It’s hard to believe that the summer is almost over! During the month of July, I continued my travels around the country, discussing the importance of afterschool programs and focusing my presentations on increasing participation in the At-Risk Afterschool Meals Program.
In mid-July, I headed to Denver, CO, to speak at the School Nutrition Association’s (SNA) 66th
Annual National Conference. This is the largest national gathering of school nutrition professionals, aka lunch ladies and dudes. I went to speak about the importance of working with afterschool program providers and school district nutrition departments to help ensure kids have access to afterschool meals. Don’t know your district’s school nutrition director? Make it a point to know them
. Your district’s school nutrition staff can provide your afterschool program with meals and can assist in filling out the required paperwork.
At the end of July, I ventured down to New Orleans, LA, to speak at the Department of Education’s 21st
Century Community Learning Centers Summer Institute. New Orleans, a city with such a rich food history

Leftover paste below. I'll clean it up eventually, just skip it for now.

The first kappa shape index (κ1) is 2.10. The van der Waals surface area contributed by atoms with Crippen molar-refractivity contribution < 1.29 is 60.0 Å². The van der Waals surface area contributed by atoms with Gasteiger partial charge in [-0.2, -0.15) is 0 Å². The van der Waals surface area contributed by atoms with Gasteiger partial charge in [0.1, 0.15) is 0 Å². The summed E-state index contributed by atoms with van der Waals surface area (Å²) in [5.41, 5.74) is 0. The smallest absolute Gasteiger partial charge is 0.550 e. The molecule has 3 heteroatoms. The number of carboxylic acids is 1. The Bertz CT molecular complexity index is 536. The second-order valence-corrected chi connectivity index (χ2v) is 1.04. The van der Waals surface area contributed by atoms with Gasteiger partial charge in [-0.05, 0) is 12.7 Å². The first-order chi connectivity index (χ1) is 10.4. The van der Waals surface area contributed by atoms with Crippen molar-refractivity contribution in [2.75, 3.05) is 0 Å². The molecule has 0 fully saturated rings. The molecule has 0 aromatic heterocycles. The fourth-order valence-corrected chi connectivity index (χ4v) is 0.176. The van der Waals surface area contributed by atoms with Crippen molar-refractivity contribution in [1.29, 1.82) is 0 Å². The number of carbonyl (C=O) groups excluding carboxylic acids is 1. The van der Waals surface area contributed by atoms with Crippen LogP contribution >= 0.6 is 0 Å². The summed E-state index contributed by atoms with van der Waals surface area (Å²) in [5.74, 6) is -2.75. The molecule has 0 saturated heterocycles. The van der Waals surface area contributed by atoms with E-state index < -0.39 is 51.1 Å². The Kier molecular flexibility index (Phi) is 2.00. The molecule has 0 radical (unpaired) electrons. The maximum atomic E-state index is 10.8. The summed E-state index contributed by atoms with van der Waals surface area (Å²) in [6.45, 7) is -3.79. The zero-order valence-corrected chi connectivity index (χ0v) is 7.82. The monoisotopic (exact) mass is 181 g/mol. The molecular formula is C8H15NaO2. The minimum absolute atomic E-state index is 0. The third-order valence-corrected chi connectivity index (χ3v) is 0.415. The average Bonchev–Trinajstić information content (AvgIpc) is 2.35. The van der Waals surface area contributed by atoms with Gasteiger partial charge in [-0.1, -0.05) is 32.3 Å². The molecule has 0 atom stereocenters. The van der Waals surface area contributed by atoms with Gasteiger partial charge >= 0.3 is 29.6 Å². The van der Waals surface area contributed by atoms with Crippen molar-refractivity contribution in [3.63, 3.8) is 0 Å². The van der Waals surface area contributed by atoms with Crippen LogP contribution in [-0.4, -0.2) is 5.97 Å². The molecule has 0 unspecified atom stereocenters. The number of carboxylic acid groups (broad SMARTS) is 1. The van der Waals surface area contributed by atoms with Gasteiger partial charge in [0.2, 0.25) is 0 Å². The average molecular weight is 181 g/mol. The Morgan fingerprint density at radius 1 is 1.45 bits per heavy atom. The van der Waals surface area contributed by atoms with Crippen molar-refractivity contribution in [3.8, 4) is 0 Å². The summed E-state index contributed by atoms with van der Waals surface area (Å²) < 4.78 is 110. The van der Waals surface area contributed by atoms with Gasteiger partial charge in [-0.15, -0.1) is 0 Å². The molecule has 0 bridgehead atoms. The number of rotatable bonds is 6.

(not to mention the Southern Food and Beverage Museum
), was the perfect place to discuss the At-Risk Afterschool Meals Program. I led a panel of speakers that focused on nutrition and physical activity in afterschool programs. One of the speakers was a member of the Afterschool Alliance’s AmeriCorps VISTA project
, Meagan Erhart. Meagan has been working in Maine to increase participation in the At-Risk Afterschool Meals Program. Here are some of her suggestions to successfully increase the number of students in your program:
- Visit the Department of Agriculture’s website for information about how to administer the At-Risk Afterschool Meals Program. The Food Research and Action Center (FRAC) also has very good information;
- Develop relationships with the local food bank, your school district’s nutrition department, Food Corps service members, local hunger advocates and other groups that work to increase access to food;
- Collaborate with groups—like AmeriCorps—that can help provide volunteers to launch the program; and
- Advertise your program once it’s up and running! Notify parents of the program as well as other community members. Invite them in to see your program and how it is providing kids with meals after school.
To learn more about the At-Risk Afterschool Meals Program, check out the Active Hours Afterschool
site. If you are currently serving afterschool meals, let us know how you are doing it! Please share your thoughts, tips and ideas in the comment box below.